But that should not dissuade us from taking new steps along that same path of empirical research, if only because it is the only way to test our theoretical ideas about how the world is working. If the researcher is working in accordance with the standards of empirical science, he will be transparent about the origin and quality of his data,26x Better still, he will make his data publicly available as an addendum to his publication or on a website. present his research design in such detail that it is open to replication and discuss both the strengths and the weaknesses of his conclusions. As a result, the reader has all the information he needs to assess the findings, and the degree of uncertainty surrounding them. There is probably more risk and danger in sticking to untested theoretical ideas whose truth is no more than a pure guess, than in engaging in empirical research and coming up with results whose degree of uncertainty can be reasonably assessed.
      It should further be acknowledged that empirical research is an iterative process. The results of the first empirical study in a new area should not be taken at face value. The findings may be unbiased when the research design has been methodologically adequate; but they are not necessarily reliable because of the element of chance. That element of chance can be reduced by consolidating the findings of several independent empirical studies in a systematic review or meta-evaluation. Moreover, research methods evolve through a process of trial and error.27x See Donohue 2015 for a thoughtful discussion of the Law & Economics literature on the deterrent impact of the death penalty.
      To conclude, an empirical study (be it descriptive, explorative or testing hypotheses) does not have to be perfect to be of scientific and social value. So do not hesitate, and join the club.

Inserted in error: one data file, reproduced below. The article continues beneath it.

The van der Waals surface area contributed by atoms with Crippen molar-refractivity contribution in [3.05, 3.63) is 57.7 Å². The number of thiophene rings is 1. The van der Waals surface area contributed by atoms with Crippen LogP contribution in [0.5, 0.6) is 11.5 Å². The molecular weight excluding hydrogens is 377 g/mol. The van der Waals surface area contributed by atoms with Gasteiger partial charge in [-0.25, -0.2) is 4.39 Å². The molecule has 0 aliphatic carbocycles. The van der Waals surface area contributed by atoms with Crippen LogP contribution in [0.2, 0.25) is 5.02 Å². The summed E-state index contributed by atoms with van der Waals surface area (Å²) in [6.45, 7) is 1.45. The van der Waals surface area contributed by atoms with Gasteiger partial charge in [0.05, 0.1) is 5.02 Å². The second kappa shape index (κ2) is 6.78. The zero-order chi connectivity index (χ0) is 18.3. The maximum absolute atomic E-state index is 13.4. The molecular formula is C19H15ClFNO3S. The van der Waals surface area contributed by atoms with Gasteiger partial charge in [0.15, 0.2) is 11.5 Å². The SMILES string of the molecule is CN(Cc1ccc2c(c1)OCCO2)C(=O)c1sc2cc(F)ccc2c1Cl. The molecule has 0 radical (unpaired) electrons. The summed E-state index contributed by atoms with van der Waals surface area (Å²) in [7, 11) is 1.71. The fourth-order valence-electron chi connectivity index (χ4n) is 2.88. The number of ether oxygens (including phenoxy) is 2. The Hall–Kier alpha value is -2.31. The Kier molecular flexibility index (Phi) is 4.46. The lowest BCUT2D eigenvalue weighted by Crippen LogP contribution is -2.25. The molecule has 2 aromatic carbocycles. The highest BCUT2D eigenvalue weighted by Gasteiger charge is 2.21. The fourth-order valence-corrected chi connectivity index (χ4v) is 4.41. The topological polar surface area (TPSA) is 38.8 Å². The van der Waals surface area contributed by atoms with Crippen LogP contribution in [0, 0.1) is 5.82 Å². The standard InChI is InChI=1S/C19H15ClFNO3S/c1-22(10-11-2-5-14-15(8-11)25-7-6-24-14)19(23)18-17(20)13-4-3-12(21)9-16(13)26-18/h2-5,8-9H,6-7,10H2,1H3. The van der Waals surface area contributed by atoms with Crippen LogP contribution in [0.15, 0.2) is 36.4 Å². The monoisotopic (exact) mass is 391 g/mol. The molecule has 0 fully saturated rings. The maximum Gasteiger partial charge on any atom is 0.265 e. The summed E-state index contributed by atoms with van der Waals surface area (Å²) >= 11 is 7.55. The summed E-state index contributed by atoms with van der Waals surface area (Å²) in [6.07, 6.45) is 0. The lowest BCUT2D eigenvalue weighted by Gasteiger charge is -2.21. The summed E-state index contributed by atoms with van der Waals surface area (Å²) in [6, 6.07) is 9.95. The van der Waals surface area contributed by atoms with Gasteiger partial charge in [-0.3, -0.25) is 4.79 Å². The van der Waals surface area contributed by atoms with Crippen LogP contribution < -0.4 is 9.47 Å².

• References
    • Diamond & Salerno 2013
      S.S. Diamond. & J.M. Salerno, ‘Empirical analysis of juries in tort cases’, in: J. Arlen (ed.), Research Handbook on the Economics of Torts, Cheltenham/Northampton MA: Edward Elgar 2013, p. 414-435.

    • Donohue 2015
      J.J. Donohue III, ‘Empirical evaluation of law: The dream and the nightmare’, American Law and Economics Review 2015, 17(2), p. 313-360.

    • Eisenberg 2013
      Th. Eisenberg, ‘The empirical effects of tort reform’, in: J. Arlen (ed.), Research Handbook on the Economics of Torts, Cheltenham/Northampton MA: Edward Elgar 2013, p. 513-550.

    • Epstein & King 2002
      L. Epstein & G. King, ‘The rules of inference’, The University of Chicago Law Review 2002, 69(1), p. 1-133.

    • Field 2013
      A. Field, Discovering Statistics Using SPSS, Sage Publications 2013 (4e).

    • Haltom & McCann 2004
      W. Haltom & M. McCann, Distorting the Law: Politics, Media and the Litigation Crisis, Chicago IL: University of Chicago Press 2004.

    • Klick & Tabarrok 2010
      J. Klick & A. Tabarrok, ‘Police, prisons, and punishment: the empirical evidence on crime deterrence’, in: B.L. Benson & P.R. Zimmerman, Handbook on the Economics of Crime, Cheltenham/Northampton MA: Edward Elgar 2010, p. 127-144.

    • Kornhauser 2012
      L.A. Kornhauser, ‘Appeal and supreme courts’, in: C.W Sanchirico, Procedural Law and Economics (Encyclopedia of Law and Economics, 2e, vol. 8), Cheltenham/Northampton MA: Edward Elgar 2012, p. 19-51.

    • Moore et al. 2015
      D.S. Moore, G.P. McCabe & B. Craig, Introduction to the Practice of Statistics, New York: W.H. Freeman and Co 2015 (8e).

    • Pleasence et al. 2013
      P. Pleasence, N.J. Balmer & R.L. Sandefur, Paths to Justice: A Past, Present and Future Roadmap, London: UCL Centre for Empirical Legal Studies 2013.

    • Sherman et al. 2006
      L.W. Sherman, D.P. Farrington, B.C. Welsh & D.L. MacKenzie, Evidence-Based Crime Prevention, London/New York: Routledge 2006 (Revised edition).

    • Siems 2014
      M. Siems, Comparative Law, Cambridge: Cambridge University Press 2014.

    • Studdert et al. 2000
      D.M. Studdert et al., ‘Negligent care and malpractice claiming behavior in Utah and Colorado’, Medical Care 2000, 38(3), p. 250-260.

    • Van Velthoven 2009
      B.C.J. van Velthoven, ‘Empirics of tort’, in: M. Faure (ed.), Tort Law and Economics (Encyclopedia of Law and Economics, 2e, vol. 1), Cheltenham/ Northampton MA: Edward Elgar 2009, p. 453-498.

    • Van Velthoven & Van Wijck 2012
      B.C.J. van Velthoven & P.W. van Wijck, ‘Medical liability: do doctors care?’, Recht der Werkelijkheid 2012, 33(2), p. 28-47.